4 doctors weighed in:

What are some good exercises to stabilize my knee after an ACL tear?

4 doctors weighed in
Dr. Christopher Hajnik
Orthopedic Surgery - Reconstruction
1 doctor agrees

In brief: PT

Your knee has both static stabilizers (acl and pcl) and dynamic stabilizers (quads and hamstrings).
Hamstring and quadricep strengthening is usually incorporated into acl rehab. Leg extension and flexion exercises in a brace can be helpful. Talk to your physical therapist.

In brief: PT

Your knee has both static stabilizers (acl and pcl) and dynamic stabilizers (quads and hamstrings).
Hamstring and quadricep strengthening is usually incorporated into acl rehab. Leg extension and flexion exercises in a brace can be helpful. Talk to your physical therapist.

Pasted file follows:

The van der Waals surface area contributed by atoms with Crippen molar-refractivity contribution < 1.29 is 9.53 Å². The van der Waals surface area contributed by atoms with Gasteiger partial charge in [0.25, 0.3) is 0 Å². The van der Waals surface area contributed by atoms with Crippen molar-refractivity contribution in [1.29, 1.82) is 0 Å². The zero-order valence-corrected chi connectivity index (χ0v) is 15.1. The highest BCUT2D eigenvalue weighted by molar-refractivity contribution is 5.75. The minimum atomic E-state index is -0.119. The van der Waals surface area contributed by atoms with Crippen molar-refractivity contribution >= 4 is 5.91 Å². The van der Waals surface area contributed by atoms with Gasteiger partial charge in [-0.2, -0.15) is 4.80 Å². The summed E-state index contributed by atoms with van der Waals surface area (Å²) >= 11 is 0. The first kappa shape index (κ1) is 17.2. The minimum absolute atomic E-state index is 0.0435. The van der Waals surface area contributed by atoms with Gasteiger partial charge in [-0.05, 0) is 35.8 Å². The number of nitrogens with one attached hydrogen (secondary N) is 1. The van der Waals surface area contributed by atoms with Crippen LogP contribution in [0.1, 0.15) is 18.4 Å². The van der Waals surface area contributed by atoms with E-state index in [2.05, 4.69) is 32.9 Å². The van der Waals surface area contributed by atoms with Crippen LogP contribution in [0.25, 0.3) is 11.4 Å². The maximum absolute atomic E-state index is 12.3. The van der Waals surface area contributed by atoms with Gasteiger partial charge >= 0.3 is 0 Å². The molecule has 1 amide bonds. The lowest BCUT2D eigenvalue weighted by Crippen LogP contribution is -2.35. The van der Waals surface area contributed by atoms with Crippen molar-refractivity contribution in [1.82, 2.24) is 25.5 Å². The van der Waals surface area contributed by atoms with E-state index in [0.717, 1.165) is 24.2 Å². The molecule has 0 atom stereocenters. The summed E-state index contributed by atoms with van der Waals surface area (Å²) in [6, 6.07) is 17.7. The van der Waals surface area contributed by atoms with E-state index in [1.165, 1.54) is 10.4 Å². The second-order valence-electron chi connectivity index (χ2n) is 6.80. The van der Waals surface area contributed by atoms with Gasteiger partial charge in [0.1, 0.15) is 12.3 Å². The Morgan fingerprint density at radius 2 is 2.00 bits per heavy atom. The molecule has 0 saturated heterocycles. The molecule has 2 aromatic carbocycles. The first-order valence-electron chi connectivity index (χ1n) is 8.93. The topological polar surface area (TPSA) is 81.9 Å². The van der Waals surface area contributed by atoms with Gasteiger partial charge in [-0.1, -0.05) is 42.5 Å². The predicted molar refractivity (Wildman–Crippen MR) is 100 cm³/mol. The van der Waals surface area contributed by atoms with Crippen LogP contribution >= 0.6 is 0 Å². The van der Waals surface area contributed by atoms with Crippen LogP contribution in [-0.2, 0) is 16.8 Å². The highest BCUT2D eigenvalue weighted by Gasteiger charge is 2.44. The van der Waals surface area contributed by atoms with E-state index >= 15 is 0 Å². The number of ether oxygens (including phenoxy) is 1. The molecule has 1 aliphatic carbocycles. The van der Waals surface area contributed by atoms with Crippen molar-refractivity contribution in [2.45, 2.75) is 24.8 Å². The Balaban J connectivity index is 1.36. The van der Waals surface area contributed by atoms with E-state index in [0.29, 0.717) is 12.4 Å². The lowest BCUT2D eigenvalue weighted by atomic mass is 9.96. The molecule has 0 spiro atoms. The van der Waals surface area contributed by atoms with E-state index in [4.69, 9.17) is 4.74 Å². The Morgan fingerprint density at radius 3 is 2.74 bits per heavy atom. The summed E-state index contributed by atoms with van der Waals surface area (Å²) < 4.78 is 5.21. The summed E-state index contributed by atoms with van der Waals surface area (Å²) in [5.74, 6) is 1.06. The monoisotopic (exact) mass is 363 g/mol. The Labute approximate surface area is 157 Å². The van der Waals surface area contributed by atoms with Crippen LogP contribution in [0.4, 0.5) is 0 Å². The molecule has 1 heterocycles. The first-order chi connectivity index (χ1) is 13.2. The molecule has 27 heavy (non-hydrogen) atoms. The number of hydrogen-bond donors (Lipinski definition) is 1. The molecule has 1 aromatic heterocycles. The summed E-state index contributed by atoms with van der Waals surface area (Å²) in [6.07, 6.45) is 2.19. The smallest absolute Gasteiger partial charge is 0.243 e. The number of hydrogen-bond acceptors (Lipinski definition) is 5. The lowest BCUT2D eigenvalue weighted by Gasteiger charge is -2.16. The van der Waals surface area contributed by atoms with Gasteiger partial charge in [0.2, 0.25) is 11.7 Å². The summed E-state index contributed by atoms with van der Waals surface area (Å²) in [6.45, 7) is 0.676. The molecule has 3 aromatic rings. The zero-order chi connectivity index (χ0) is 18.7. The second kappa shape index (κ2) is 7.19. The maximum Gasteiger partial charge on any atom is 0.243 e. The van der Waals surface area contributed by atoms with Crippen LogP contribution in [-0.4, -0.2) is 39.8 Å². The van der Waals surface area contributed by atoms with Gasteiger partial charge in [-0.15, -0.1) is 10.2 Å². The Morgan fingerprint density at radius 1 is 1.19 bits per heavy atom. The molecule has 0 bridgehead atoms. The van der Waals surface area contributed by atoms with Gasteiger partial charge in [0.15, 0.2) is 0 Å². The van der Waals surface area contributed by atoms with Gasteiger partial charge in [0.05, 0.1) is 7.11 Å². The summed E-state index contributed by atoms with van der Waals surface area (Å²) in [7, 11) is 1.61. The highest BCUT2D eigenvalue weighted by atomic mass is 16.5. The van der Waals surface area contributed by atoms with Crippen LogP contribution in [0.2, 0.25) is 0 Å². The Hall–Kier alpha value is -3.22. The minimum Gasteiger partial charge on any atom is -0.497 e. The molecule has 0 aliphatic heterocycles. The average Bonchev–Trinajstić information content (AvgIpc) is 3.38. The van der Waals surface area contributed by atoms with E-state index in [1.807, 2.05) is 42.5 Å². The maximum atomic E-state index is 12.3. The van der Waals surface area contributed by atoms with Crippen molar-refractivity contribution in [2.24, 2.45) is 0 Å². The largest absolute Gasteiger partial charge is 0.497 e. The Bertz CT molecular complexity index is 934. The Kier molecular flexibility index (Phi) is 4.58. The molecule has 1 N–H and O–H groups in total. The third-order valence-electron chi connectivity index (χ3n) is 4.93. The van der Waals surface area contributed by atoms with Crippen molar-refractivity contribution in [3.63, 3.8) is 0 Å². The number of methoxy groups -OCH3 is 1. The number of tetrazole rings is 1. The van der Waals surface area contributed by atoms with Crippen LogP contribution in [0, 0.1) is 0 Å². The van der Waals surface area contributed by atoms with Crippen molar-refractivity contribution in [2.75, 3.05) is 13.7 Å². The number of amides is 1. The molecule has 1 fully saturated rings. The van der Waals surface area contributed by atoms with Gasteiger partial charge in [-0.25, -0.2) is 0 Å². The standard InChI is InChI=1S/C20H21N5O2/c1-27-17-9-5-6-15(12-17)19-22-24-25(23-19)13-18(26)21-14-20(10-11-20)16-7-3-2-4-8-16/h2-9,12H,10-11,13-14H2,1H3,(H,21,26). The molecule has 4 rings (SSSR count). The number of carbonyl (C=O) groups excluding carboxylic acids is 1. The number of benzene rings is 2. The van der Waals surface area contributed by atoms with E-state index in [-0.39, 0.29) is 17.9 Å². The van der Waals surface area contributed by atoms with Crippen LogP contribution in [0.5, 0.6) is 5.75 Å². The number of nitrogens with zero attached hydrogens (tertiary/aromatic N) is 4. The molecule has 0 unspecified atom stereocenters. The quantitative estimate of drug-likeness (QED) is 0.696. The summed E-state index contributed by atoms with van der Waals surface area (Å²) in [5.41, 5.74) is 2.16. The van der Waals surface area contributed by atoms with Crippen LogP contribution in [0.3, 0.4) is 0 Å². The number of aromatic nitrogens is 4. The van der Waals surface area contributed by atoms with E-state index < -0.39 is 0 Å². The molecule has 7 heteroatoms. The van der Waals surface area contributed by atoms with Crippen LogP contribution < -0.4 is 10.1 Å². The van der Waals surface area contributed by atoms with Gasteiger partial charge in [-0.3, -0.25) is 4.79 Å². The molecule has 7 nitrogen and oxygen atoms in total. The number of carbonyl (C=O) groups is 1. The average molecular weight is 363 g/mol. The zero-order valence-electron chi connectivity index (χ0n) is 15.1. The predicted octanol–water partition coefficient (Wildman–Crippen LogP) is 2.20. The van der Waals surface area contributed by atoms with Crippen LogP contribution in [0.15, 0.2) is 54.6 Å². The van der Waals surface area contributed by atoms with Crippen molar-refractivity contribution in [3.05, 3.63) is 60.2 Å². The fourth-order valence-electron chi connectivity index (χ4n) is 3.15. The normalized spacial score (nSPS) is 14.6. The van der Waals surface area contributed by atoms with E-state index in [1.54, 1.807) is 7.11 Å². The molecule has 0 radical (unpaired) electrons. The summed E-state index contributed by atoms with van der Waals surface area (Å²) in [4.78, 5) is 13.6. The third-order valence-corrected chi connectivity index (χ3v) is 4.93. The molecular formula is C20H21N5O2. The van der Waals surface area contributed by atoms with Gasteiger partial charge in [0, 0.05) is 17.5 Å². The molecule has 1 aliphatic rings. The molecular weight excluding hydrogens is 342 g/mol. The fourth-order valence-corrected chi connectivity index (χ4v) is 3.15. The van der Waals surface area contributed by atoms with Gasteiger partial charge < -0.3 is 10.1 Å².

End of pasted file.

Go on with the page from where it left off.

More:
Dr. Christopher Hajnik
Dr. Christopher Hajnik
Thank
Dr. John Ayres
Orthopedic Surgery
1 doctor agrees

In brief: Hamstring exercises

Both the ACL and hamstings prevent excessive abnormal forward translation of the knee, but the ACL is a primary stabilizer and the hamstrings are secondary restraints.
After the ACL is torn, the hamstings, by default, become more important in limiting abnormal forward translation and instability of the knee. Strengthening them minimizes this unwanted motion and instability.

In brief: Hamstring exercises

Both the ACL and hamstings prevent excessive abnormal forward translation of the knee, but the ACL is a primary stabilizer and the hamstrings are secondary restraints.
After the ACL is torn, the hamstings, by default, become more important in limiting abnormal forward translation and instability of the knee. Strengthening them minimizes this unwanted motion and instability.
Dr. John Ayres
Dr. John Ayres
Thank
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